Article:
DIY activism through cookie art


For Jasmine M. Cho, baking is therapeutic. Cho is an artist, author and activist who is known for her portrait-painted cookies representing Asian Americans, Pacific Islanders and other activists around the world. Since the start of the pandemic, she planned ways to use cookie painting as art therapy for others too.  

“It has recently been pointed out to me that these cookies are kind of like the sand art of the Mandalas of the Tibetan Monks,” Cho said. “You put your soul into all this art onto this edible form for it only to disappear into your stomach or somebody else’s but it’s just a reminder of the impermanence of life. Even though the impermanence of life is there I think the echoes continue out through generations.” 

In addition to painting being therapeutic for Cho, she chose paints as her medium because it was the most accessible material for her. Cho particularly enjoys the impermanence of paint and how painting on a cookie can serve as a metaphor for a deeper meaning in people’s stories. During the event, students are given four cookies, food-safe paint and two pieces of tracing paper.  

On each of the tracing papers pictured an Asian American woman who made contributions to American history through their activism. Cho was inspired to tell the stories of Patsy Takemoto Mink and Grace Lee Boggs. Growing up, both women faced discrimination due to their gender and ethnicity but defied the odds that were stacked against them.  

Takemoto Mink was a Japanese American trailblazer from Hawaii who was the first woman of color elected to the U.S. House of Representatives, the first Asian American woman to serve in Congress and run for president, according to Cho. In Congress, Takemoto Mink helped co-author Title IX which prohibits discrimination against women on the basis of sex.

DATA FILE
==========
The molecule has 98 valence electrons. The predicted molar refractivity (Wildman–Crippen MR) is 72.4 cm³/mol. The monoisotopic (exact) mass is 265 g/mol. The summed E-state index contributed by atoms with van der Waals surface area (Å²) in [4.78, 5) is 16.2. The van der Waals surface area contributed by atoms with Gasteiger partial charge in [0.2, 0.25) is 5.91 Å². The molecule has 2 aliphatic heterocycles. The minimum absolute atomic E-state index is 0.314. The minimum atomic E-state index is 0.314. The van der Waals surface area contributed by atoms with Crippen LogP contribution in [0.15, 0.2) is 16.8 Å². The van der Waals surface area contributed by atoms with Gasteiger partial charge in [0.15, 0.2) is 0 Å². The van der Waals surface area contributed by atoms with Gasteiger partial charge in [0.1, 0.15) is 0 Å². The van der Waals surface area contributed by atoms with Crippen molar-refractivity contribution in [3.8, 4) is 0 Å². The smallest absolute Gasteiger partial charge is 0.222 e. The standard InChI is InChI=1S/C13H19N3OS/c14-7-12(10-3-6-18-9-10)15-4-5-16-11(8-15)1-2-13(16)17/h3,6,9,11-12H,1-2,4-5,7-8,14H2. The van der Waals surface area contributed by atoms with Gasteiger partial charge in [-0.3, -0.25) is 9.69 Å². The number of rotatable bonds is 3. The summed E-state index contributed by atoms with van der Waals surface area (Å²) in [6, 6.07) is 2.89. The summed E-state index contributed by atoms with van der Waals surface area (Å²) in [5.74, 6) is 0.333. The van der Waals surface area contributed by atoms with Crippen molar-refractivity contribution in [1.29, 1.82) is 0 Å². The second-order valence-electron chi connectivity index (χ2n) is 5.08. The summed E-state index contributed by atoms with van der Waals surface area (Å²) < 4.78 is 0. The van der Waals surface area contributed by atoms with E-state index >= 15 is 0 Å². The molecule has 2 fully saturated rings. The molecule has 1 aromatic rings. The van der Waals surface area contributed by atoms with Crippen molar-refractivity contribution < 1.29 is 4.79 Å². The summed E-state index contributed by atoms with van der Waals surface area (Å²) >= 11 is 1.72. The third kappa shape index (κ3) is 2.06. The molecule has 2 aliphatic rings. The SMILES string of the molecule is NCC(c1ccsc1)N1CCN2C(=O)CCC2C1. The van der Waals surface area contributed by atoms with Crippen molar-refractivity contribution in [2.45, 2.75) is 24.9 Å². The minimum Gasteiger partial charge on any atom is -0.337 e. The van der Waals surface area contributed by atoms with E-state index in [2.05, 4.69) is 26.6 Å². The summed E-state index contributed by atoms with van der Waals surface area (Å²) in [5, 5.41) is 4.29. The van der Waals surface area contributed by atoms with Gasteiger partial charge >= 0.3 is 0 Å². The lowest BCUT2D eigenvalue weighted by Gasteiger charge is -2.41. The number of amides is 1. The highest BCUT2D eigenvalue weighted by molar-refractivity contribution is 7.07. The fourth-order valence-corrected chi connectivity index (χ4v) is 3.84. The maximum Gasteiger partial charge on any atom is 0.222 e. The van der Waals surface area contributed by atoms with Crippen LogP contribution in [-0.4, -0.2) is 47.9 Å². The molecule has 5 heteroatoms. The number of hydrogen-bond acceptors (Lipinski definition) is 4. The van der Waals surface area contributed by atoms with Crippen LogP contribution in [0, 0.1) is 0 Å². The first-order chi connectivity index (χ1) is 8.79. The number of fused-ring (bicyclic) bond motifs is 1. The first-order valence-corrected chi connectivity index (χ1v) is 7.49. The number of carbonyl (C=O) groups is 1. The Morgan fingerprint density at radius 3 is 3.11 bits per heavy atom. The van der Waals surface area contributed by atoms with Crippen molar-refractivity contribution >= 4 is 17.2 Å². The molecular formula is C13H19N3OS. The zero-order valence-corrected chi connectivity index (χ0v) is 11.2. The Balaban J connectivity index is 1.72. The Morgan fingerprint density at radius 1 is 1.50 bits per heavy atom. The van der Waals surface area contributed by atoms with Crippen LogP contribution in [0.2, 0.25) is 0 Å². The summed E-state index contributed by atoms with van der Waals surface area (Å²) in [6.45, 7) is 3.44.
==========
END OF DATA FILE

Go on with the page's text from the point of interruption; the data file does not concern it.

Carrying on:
According to Cho, Lee Boggs was a Chinese American activist from Rhode Island, later living in Detroit. Alongside her husband, James Boggs, they fought for labor, women, Black, Asian American and environmental rights throughout their lifetime.  

“To me what she most embodied was being a lifelong student,” Cho said. “She dedicated pretty much all of her 100 years to learning and growing. She spoke a lot about this idea of evolution is critical to revolution so she really supported space for people to make mistakes, learn from them and pivot and I really respect that idea as well.” 

After tracing the first two cookies of activists Takemoto Mink and Lee Boggs, the third and fourth cookies were left for interpretation. Cho explained that the third cookie can be dedicated to the type of ancestor they want to become. For the last cookie, Cho wanted students to shed light on someone they thought deserved more recognition.  

Wasif Zaman, a fourth-semester chemical engineering student said that Cho’s work is important to both the Asian community, and to society as a whole. He added that Cho created an environment where people were able to learn while comfortable and relaxed enough to express themselves.  

“Just given off the impression of the one room, when she mentioned those names, people didn’t know who these people were or what they’d done,” Zaman said. “Like I definitely should’ve known about who helped write Title IX and the first Asian American woman who was in Congress. It’s a big deal getting to know your ancestors and how important they are to the development of today’s world.” 

Another participant, Anna Wu, who is a second-semester pre-teaching student, dedicated her last cookie to her parents. Wu said her parents always encourage her to live life happily. She’s appreciative of how hard they worked to raise her while being immigrants in the U.S. Wu stated that even though others might have similar stories, the care and love she was given by her parents made her proud to be their daughter.  

“When that question popped up on the screen, the first thing I thought of was my parents because my parents care a lot about me and I feel like their stories as immigrants to start a new life is such a motivation for me to become someone who they can be proud of,” Wu said.  

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